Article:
Yesterday, Microsoft announced a new search engine called "Bing." Fortune magazine columnist Stanley Bing followed with a press release expressing his "moderate outrage" over his name and "brand" being appropriated by the software giant, and offering his services as a corporate spokesperson in lieu of a lawsuit.
Bing is onto something. The appropriation of brands is epidemic, and the viral nature of the Internet makes it impossible to locate the origin of inspired ideas. In this environment, one's claim on intellectual property is both difficult to substantiate and impossible to enforce, so Bing's "moderate outrage" is the best - actually, uh, only - antidote.
A cursory look around the culture validates the phenomenon. Soft drink giant Pepsi appears to have annexed graphic elements of the Obama campaign's logo. A cheeky fellow named Mario Lavandeira transparently lifted the name of a certain exhibitionist heiress, gave it a Latino twist, and emerged with staggering success as internet celebrity chronicler Perez Hilton. Satirist Weird Al Yancovic has been swiping branded music for decades and converting iconic songs such as Michael Jackson's "Beat It" into YouTube musings on gluttony like "Eat It." TV hits like "The Simpsons" and "Family Guy" regularly parody plot lines and cast members from famous movies. And Judge Robert Bork has watched his surname morph into a verb meaning to spike the nomination of a conservative political appointee through withering, media-hyped attacks. "Borking," of course, should not be confused with "swift boating," which means exactly the same thing only from right to left. Then there are personages of politics and letters - Joe Biden, Doris Kearns Goodwin, Maureen Dowd - who have been accused of pinching a well-turned phrase or two to sweeten their rhetoric to little consequence.
I am not an innocent bystander in this affair. Like Bing, who is a personal acquaintance, I am the victim of a parallel appropriation of a piece of intellectual property. In a novel I wrote at the turn of the new millennium, my alter ego, a disgraced political operative, coined a motto for his home state - "New Jersey: You Got a Problem With That?" I referenced this motto in media appearances and in an op-ed I wrote about corruption as a New Jersey status symbol for the New York Times.
Within weeks, the motto was all over the Internet and, to my simultaneous joy and horror, Robert DeNiro, who is New Jersey's patron saint (and, if I may say, a perfect actor to play a character in the movie version of my book), invoked it on a late night interview show. Without attribution, thus the horror.
So, what now? Do I sue DeNiro or the countless others who have trafficked in "my" motto - and who could plausibly claim they thought of it on their own before I did? I think not. There isn't a sane author or journalist in America that didn't know the jig was up the moment web surfers could, for free, thumb through the pages of our books or newspapers online.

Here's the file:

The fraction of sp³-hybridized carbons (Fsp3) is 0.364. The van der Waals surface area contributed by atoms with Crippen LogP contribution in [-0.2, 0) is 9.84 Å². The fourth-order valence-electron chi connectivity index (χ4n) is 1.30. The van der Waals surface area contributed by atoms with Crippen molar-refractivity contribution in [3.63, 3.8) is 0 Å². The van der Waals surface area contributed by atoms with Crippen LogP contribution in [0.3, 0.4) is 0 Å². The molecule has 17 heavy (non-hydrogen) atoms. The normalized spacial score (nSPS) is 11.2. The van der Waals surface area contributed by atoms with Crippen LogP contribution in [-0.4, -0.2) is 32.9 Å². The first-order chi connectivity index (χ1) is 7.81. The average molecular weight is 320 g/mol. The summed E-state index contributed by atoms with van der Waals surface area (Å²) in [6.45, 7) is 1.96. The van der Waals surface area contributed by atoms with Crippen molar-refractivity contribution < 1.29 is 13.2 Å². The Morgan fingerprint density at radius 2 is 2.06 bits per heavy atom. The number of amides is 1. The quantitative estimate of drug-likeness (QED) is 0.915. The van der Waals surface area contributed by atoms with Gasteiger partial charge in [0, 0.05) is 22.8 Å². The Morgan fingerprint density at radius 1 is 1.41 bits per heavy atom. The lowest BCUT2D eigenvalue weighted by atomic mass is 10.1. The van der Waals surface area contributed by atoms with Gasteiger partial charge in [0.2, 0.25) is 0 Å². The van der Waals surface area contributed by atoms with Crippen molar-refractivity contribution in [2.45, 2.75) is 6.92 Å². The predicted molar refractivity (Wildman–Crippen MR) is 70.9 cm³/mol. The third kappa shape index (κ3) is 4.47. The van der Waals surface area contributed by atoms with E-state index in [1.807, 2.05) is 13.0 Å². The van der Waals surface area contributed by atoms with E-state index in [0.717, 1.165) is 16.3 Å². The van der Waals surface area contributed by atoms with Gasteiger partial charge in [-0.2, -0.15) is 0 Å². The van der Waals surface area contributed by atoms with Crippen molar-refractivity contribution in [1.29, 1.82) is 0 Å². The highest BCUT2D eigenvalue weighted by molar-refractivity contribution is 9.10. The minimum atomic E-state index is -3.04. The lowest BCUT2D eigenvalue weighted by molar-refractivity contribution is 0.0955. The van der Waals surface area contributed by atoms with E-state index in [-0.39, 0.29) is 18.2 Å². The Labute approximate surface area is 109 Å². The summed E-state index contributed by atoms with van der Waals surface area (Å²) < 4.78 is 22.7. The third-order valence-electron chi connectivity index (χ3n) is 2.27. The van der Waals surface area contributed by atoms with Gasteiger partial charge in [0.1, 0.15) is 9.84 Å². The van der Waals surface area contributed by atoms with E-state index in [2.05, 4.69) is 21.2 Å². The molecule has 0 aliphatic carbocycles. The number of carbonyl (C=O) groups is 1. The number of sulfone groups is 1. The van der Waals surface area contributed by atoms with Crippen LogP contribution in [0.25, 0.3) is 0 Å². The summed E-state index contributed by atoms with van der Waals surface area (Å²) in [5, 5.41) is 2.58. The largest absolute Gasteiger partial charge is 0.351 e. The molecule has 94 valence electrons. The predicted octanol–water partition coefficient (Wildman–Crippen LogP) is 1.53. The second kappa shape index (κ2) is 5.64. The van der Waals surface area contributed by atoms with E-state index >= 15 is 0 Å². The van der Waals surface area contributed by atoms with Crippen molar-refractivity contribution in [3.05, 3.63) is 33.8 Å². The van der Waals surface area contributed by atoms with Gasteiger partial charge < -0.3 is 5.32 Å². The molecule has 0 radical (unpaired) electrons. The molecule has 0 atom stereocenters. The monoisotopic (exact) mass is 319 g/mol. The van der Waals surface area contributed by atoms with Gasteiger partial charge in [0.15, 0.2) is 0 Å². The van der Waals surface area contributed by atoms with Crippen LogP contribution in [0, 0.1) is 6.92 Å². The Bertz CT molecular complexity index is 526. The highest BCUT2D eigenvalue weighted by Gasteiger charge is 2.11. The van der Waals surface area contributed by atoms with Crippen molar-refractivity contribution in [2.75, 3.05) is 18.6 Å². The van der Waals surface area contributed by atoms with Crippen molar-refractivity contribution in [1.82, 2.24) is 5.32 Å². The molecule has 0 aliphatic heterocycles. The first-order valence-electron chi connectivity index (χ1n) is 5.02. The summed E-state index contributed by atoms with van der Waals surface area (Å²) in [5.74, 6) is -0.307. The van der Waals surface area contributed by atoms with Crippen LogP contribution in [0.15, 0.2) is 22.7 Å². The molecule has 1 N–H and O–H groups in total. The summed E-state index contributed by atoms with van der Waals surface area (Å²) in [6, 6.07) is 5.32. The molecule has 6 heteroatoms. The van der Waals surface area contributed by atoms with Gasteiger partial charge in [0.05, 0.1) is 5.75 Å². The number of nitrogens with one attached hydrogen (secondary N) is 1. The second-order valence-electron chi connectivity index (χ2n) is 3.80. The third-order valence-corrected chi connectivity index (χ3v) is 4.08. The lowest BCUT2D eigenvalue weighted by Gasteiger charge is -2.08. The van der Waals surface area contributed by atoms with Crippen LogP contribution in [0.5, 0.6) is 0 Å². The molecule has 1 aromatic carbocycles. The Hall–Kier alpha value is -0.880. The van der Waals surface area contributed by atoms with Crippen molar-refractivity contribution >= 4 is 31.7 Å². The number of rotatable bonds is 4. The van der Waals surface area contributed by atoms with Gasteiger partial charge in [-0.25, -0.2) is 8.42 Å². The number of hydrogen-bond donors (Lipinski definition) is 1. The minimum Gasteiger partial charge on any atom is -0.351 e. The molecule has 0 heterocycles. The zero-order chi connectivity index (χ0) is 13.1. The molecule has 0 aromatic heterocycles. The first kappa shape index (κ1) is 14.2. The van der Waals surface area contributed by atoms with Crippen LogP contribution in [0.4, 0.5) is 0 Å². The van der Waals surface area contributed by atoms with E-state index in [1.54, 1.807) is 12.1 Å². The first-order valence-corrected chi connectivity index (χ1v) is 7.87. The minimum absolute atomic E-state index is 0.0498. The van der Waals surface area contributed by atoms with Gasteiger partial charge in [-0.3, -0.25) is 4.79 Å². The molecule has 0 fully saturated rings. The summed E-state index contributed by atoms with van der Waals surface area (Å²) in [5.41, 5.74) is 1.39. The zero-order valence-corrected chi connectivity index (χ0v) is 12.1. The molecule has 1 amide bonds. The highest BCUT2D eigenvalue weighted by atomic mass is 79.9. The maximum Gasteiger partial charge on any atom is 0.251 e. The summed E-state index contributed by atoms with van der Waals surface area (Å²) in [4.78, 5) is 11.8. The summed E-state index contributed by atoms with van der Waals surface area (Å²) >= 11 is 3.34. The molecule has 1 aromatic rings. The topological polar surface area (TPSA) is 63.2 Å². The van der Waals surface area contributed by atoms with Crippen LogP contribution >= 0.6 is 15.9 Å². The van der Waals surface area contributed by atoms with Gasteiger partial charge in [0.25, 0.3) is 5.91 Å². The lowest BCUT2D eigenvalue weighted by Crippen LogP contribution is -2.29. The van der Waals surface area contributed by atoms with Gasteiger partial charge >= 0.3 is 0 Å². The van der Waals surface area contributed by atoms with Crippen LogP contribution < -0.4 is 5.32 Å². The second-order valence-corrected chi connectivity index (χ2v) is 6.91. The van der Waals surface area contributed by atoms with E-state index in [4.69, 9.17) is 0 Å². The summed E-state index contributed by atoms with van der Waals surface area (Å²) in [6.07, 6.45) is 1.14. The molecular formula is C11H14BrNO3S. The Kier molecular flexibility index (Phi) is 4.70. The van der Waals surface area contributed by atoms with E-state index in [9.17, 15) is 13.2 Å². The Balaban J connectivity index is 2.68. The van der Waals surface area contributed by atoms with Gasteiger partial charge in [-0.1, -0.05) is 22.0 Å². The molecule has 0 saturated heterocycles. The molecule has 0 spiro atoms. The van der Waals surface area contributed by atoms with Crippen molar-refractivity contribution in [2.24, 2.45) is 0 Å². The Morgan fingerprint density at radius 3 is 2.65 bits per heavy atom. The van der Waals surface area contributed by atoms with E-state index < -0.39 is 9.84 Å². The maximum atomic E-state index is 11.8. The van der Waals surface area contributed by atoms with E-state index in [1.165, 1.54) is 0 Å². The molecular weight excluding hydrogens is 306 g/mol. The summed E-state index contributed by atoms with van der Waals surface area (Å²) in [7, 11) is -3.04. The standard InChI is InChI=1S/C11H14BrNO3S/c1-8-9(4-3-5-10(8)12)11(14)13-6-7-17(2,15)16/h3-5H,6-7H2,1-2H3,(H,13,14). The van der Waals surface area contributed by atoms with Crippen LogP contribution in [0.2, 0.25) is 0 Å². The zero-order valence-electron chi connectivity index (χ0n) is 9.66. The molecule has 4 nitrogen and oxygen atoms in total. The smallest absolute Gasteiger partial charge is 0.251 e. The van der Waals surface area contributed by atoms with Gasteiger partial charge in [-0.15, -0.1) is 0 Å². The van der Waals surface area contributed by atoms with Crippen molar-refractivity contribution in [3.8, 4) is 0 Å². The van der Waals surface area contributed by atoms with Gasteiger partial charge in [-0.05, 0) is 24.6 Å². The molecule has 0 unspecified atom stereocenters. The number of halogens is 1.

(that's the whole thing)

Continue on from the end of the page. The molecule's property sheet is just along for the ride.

The best option is to go back to the medium that aggravated the annexation in the first place, the Internet (you may recall this as the high-tech phenomenon for which a former U.S. Vice-President was deprived proper credit), and, like Stanley Bing, assert one's God-given right to be moderately outraged, and hope somebody goes, "Oh yeah, that dude..." That's about it.
I have advised Stanley Bing (pro bono) to take his moderate outrage even further. After all, it is obvious that the creators of The Sopranos were inspired by Bing's life work when they christened the crime family's hangout, the Bada Bing. Imagine Stanley Bing's sense of abandonment when, after beating a pole dancer to death behind the fictional nudie bar, the sociopathic Ralphie apologized to Tony for "disrespecting the Bing." Amen.
Perhaps writers like Stanley Bing and I have an inflated sense of the credit we're due from an indifferent world. Perhaps we will never be able to prove authorship of intellectual property such as my beloved fictional New Jersey state motto.
Meanwhile, the Microsoft colossus grows, and we quasi-original thinkers beat on, boats against the current, borne back ceaselessly into the past to a place where credit is given where credit is due. Feel free to use Microsoft's new search engine to "Bing" the prior sentence if it seems familiar because I have decided to live in our callous times by the creed of philosopher George Costanza: "It's not a lie if you believe it."
You got a problem with that?
Follow Eric Dezenhall on Twitter: www.twitter.com/ericdezenhall